• instructing FFmpeg to directly copy the audio and video (seen here: -c:v copy -c:a copy) from the AVI container format to the MP4 container format.

By the way, the above operation takes 0.3 seconds on my Macbook. That’s because FFmpeg is only copying the audio and video from the AVI file and putting it into an MP4 container.

In contrast, the re-encoding procedure we tried earlier took

You can consider this sort of AVI to MP4 conversion as a lossless conversion because the video is not being re-encoded. However, if I were you, I’d be careful using the word lossless video compression within 10 feet of a video compression engineer. Even if you do, please buy him/her a cup of coffee and some Aspirin 🙂

So, that’s it – now you know how to convert AVI to MP4 using FFmpeg. Easy, wasn’t it? If you have any questions or if you are stuck somewhere, let me know in the comments and I’ll help you out.

Bonus: FFmpeg installation guide

How to Install FFmpeg on Windows?

On a Windows machine, it is a complex process to compile and install FFmpeg if you are not a programmer and don’t have access to coding tools. For almost all purposes, you can head over to OTTVerse’s FFmpeg builds and download compiled .exe FFmpeg files and use that. I suggest that you download the static versions, unless you are planning on building software using FFmpeg and need shared libraries.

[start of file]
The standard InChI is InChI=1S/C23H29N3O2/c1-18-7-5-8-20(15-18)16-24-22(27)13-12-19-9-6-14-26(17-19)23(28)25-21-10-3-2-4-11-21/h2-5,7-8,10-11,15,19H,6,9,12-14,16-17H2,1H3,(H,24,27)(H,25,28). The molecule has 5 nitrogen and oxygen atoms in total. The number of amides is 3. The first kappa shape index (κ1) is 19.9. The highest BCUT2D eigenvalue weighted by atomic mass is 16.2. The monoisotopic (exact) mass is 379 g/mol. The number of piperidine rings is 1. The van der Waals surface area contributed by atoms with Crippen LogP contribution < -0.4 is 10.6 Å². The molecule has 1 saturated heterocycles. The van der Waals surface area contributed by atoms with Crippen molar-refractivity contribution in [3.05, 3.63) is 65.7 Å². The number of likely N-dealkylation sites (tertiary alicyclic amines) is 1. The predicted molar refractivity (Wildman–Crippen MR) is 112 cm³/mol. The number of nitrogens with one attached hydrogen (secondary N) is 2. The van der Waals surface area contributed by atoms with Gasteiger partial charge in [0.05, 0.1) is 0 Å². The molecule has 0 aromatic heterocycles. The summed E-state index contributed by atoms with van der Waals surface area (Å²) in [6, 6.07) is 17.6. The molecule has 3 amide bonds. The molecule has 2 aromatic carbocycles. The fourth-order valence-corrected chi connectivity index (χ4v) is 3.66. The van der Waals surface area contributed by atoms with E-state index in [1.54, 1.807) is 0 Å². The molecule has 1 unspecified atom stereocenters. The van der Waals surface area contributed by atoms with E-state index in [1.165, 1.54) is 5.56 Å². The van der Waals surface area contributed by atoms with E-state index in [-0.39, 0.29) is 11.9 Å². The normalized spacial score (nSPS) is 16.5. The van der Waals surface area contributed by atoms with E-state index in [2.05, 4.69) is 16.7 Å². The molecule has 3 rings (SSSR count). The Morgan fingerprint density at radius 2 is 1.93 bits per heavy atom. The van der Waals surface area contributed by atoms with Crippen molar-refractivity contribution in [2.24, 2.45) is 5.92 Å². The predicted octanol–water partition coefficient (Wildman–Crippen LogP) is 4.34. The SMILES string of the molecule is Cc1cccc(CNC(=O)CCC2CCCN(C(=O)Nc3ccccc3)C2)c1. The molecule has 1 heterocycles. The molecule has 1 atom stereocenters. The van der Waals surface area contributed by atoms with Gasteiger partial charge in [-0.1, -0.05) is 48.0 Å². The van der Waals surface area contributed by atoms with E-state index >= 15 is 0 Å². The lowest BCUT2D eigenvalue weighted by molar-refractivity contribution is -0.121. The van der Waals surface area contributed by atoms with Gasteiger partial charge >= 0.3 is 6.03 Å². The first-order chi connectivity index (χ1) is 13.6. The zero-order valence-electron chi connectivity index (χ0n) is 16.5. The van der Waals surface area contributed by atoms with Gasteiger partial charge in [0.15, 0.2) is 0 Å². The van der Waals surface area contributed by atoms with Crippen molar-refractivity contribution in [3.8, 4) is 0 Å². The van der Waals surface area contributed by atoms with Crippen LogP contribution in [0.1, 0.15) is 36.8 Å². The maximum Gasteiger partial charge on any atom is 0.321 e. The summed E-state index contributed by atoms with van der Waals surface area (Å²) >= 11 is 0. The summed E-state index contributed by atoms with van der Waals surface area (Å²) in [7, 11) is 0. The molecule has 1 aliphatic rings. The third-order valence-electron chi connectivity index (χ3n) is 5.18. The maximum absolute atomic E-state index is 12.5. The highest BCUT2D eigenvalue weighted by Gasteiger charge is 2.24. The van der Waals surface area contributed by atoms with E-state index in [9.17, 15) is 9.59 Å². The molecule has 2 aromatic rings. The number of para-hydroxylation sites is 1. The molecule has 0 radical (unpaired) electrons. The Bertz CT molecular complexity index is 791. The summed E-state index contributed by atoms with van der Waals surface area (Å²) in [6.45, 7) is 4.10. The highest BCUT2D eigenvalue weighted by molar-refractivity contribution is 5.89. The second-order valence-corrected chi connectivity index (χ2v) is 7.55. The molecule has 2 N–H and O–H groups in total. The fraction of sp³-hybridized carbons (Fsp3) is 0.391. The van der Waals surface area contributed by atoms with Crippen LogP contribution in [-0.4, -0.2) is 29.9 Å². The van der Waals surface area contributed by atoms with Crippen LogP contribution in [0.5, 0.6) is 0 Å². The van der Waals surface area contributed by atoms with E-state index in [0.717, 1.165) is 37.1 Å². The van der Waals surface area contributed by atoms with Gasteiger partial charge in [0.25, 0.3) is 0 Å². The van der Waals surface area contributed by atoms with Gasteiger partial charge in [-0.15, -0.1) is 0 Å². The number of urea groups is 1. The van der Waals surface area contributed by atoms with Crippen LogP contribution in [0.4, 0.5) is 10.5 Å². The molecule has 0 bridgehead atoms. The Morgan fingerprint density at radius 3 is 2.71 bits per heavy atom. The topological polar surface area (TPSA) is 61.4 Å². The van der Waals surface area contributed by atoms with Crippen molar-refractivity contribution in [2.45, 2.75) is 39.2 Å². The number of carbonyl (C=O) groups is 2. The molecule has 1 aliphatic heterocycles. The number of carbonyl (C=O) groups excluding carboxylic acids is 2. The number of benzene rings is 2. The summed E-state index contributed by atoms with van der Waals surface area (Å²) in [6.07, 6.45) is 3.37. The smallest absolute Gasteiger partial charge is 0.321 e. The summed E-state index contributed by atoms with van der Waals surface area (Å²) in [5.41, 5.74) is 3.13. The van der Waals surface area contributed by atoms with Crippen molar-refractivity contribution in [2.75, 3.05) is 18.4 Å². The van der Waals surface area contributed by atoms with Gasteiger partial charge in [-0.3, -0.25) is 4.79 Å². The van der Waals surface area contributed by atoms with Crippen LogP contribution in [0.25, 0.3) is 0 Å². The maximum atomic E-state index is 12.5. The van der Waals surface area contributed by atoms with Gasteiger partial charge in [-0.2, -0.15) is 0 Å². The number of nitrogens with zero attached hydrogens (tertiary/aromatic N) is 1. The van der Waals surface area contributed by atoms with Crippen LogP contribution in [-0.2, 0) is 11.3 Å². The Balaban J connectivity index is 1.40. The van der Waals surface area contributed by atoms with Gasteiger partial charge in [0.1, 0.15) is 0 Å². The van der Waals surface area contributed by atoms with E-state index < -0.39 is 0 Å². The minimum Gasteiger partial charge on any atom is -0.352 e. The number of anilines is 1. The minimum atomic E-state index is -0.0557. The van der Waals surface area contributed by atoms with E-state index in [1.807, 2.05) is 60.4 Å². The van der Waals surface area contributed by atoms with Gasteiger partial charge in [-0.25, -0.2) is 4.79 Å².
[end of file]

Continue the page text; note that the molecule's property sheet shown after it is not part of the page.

How to Install FFmpeg on MacOS?

On a Mac, you can install FFmpeg using brew which is a superb package manager for the Mac ecosystem. Here is the one-liner to install FFmpeg on a Mac machine (testing and working on Cataline v 10.15.5)

brew install ffmpeg

How to Install FFmpeg on Ubuntu?

On Ubuntu, you can install FFmpeg in a couple of ways – using the apt package manager or compiling from source. To simply install it using apt, use the following commandline,

sudo apt install ffmpeg

If you want to compile FFmpeg from source, then you can use the procedure mentioned in the FFmpeg Official Installation Guide. Or, you can refer to this article that I wrote and I have described the FFmpeg installation procedure including missing steps.

krishna rao vijayanagar
Krishna Rao Vijayanagar

I’m Dr. Krishna Rao Vijayanagar, and I have worked on Video Compression (AVC, HEVC, MultiView Plus Depth), ABR streaming, and Video Analytics (QoE, Content & Audience, and Ad) for several years.

I hope to use my experience and love for video streaming to bring you information and insights into the OTT universe.